Climate stabilization is net cheap, so humanity should buy a lot of it.  But it’s expensive gross: the costs are high. (No, Virginia, we will not all get richer than we are now conserving energy and making windmills.  If low carbon methods were cheaper, we would be using them.  We will just be a lot less poor and desperate than we are headed to be if we stay on our current course. ) It also gores some specific rich, powerful oxen (the fossil energy industry, for example), and it isn’t fair: it’s outrageous that the developing world can’t have a couple of nice fossil-fueled centuries, just because the west stole all the atmosphere’s CO2 capacity to make Europe and North America rich.

It’s worse than that, so much worse that the chances the world will achieve it or even come close seem to me overall small.  First, climate stabilization is a prisoners’ dilemma.  For any jurisdiction smaller than China, the benefits of buying it are enormously diluted because the atmosphere is well mixed and we all experience the climate.  For California citizens, for example, to invest $100 to achieve $1000 worth of climate benefits looks like a good deal, until you realize that Californians will only get about $5 of those benefits; even the whole US,  about $50.  So a hard-headed benefit cost calculation for any single nation or government faces a tremendous hit on the benefit side: the Australians James writes about are good people doing the right thing to their cost.  The hard truth is that if Californians think the rest of the world will step up and deal with climate, our best bet is to do nothing and enjoy our free-rider’s share, and if we think the rest of the world will not, our best bet is to do nothing and not be chumps; at least we’ll save the stabilization costs to spend on adaptation.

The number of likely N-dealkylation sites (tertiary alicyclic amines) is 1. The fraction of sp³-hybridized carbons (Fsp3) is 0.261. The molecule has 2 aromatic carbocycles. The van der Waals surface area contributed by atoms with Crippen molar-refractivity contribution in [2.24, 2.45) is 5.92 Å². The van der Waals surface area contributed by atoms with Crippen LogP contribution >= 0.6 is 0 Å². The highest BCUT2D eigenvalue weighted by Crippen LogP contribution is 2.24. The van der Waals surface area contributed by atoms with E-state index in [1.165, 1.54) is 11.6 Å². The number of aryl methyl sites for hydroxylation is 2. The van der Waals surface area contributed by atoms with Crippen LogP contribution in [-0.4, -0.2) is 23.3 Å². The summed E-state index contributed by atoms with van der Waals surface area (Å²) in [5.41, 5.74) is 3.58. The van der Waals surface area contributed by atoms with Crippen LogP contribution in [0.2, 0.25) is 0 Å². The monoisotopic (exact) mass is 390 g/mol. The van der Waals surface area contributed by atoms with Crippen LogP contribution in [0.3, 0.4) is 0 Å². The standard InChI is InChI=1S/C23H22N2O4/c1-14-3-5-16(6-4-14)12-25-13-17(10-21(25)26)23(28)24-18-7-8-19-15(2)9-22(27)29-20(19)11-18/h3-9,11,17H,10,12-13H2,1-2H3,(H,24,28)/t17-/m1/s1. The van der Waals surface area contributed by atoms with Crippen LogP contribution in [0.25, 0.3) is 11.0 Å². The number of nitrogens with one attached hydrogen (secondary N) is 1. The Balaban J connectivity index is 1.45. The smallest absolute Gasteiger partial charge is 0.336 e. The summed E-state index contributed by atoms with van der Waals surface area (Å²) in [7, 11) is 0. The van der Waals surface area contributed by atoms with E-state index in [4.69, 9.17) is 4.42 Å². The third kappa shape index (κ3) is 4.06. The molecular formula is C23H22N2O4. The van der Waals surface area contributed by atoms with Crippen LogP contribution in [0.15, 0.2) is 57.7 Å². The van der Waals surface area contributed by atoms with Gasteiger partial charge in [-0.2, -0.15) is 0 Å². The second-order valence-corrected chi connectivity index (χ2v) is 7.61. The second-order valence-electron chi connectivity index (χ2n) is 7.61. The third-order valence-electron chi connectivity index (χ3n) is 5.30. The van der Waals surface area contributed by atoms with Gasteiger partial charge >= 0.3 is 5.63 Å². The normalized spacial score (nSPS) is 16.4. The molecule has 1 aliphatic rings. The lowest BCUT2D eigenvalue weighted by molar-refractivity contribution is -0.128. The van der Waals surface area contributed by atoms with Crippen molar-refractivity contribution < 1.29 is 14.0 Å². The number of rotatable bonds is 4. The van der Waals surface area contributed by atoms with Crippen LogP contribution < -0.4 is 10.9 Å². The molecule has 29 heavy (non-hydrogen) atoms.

It’s also a NIMTO (“not in my term of office”), and a NIML (“not in my lifetime”) for most people of voting age.  Climate change is slow, greatly delayed from the actions that cause it, and the really big costs are decades away.  No candidate will have climate benefits to show before the next election, or the end of his term, from a vote that might make a difference.  At least in the US, we used to be willing to spend money for the benefit of future generations, but we now have (for example) national candidates who have learned, from polling and focus group research, that there are votes to be had asking seniors to throw their children and grandchildren under the retirement bus. We have (for example) adult voting cohorts happily defunding the education of their kids. The Sonny Corleones have won the argument: enlistees in WWII weren’t the greatest generation; they were “…chumps, because they risk their lives for strangers.”

I worried when we elected a senator from a coal state and from a corn state as president; Obama was the better choice overall, and the better even on environment specifically, and of course he wouldn’t be able to do anything if he lost the election touting a carbon t_x, I know. But that’s where we are: anything at all about climate in the debates from either side?

Finally, it’s big and awesome and different from anything in our lived experience.  I won’t experience much of it, but I don’t even know how to think about 160m Bangla Deshis on the hoof looking for a place to live in a very crowded neighborhood.  What will a worldwide famine, not a localized one, look like when Argentina, Brazil, the US, and Russia all have a bad crop year together? We will have a military able to defeat everyone in the world at once, but exactly how will that be useful when the southern half of Florida goes under water?

The Easter Islander who cut down the last palm tree was just obeying sound market signals of value, doing his part to optimize social welfare. Because he was not a chump or a sucker, and never did any more than he had to for other people, he was the winner, because he was the last guy with a palm tree still standing.  If his descendants had survived, no doubt they would celebrate his Randian merit and put his portrait over the fireplace.